Abottabad, Pakistan: Satellite pictures and a sketched diagram of Osama bin Laden's custom-made hideout in Abbottabad, Northern Pakistan, were released by the US Department of Defence on Monday, providing further detail of the compound where the al-Qaida leader had been hiding for years.
The elaborately fortified compound was the scene the US Navy Seals' assault on Friday, which ended in bin Laden's death.
The images show a large compound with a three story dwelling at its centre.
The south facing balcony of the house was shielded by a 7 feet high privacy wall, while the windows facing north were opaque.
Perimeter walls surrounding the compound ranged from 10 feet to 18 feet in height.
It had no phone or Internet running into the house.
The residents of the compound burned all the rubbish inside its perimeters as part of safety measures.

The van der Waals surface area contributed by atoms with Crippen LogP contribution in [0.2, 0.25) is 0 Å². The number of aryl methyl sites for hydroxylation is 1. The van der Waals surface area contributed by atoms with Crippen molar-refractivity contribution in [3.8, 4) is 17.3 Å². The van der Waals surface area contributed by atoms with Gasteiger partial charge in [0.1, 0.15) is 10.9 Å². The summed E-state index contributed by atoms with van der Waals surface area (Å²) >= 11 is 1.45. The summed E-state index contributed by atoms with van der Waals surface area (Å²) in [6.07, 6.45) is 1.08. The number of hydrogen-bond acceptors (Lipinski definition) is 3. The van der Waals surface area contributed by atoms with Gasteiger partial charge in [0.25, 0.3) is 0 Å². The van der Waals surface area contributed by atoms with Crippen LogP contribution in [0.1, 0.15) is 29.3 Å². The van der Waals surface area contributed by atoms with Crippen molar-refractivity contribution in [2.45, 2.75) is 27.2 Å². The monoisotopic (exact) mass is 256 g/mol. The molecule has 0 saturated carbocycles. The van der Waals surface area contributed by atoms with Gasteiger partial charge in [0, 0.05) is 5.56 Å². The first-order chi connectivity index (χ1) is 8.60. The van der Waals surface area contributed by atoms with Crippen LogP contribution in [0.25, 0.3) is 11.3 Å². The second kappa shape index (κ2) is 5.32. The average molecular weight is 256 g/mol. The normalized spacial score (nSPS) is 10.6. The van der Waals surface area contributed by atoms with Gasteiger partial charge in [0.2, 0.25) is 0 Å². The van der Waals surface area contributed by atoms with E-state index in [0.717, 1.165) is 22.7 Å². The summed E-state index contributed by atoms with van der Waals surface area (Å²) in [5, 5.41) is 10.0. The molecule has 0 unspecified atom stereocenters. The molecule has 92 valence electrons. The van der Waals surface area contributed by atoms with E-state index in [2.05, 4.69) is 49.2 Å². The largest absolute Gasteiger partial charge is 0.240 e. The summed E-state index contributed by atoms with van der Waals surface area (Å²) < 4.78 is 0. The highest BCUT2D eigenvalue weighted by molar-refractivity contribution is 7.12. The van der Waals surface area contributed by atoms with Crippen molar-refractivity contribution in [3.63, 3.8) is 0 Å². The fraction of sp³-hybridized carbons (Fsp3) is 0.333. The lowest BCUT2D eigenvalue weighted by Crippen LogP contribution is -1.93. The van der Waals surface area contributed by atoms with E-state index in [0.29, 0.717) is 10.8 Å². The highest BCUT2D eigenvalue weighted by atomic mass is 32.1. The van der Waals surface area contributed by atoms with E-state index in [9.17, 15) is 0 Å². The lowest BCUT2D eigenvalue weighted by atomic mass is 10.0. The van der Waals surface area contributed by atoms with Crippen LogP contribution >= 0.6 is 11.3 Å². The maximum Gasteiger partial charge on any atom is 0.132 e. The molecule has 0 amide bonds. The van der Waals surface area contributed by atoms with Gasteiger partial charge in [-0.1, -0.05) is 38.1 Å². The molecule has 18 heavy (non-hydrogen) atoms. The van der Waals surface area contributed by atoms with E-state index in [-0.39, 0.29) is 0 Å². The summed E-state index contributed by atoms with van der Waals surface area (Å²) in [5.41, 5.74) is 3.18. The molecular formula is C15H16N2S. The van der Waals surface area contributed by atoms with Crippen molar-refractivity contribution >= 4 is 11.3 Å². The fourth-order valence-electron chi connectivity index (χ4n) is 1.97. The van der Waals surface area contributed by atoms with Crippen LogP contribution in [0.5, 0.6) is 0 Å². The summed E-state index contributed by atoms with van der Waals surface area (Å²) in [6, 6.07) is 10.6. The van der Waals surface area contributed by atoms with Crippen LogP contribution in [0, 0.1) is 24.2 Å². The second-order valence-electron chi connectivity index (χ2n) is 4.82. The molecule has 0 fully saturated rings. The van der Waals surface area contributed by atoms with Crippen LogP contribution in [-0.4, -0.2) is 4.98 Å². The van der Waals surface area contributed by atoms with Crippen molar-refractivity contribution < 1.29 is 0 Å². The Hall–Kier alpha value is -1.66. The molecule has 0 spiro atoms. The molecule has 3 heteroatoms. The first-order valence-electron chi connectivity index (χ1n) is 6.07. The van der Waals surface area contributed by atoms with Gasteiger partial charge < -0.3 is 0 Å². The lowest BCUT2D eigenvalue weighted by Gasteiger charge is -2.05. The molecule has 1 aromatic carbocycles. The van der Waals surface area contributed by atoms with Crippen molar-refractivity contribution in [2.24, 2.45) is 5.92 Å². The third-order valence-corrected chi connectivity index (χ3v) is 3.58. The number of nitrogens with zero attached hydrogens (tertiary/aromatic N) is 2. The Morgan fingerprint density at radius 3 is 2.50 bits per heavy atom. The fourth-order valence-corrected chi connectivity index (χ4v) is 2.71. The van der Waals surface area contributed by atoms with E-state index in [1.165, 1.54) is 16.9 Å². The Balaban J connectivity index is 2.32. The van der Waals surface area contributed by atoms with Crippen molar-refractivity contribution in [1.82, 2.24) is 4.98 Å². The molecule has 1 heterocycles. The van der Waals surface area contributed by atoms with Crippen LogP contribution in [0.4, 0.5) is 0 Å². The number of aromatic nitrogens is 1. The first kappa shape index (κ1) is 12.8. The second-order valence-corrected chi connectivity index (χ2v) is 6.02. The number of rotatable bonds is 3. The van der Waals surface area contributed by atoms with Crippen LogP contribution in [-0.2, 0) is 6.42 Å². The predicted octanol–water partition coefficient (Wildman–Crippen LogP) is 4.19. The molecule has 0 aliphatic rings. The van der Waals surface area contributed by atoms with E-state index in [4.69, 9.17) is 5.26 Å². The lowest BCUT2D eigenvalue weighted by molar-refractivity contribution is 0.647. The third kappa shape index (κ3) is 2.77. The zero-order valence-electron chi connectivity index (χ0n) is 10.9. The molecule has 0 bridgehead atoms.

A US official said that intelligence analysis had concluded that the compound was built in 2005 at a probable cost of one (m) million US dollars to hide 'someone of significance'.
The images showed the site in 2004 before the compound was built and the compound in 2005 with a building at its centre.
Intelligence officials said that statements given by US detainees suggested that the al-Qaida leader had trusted one al-Qaida courier in particular and they believed he might be living with him in hiding.
Four years ago they learned the man's identity, which officials did not disclose, and then about two years later, they identified areas of Pakistan where he operated.
Last August, the man's residence was found, officials said.
By mid-February, intelligence from multiple sources was clear enough that US President Barrack Obama wanted to "pursue an aggressive course of action," a senior administration official said.
Over the next two and a half months, the president led five meetings of the National Security Council focused solely on whether bin Laden was in that compound and, if so, how to get him, the official said.
Obama made a decision to launch the operation on Friday, shortly before flying to Alabama to inspect tornado damage, and aides set to work on the details.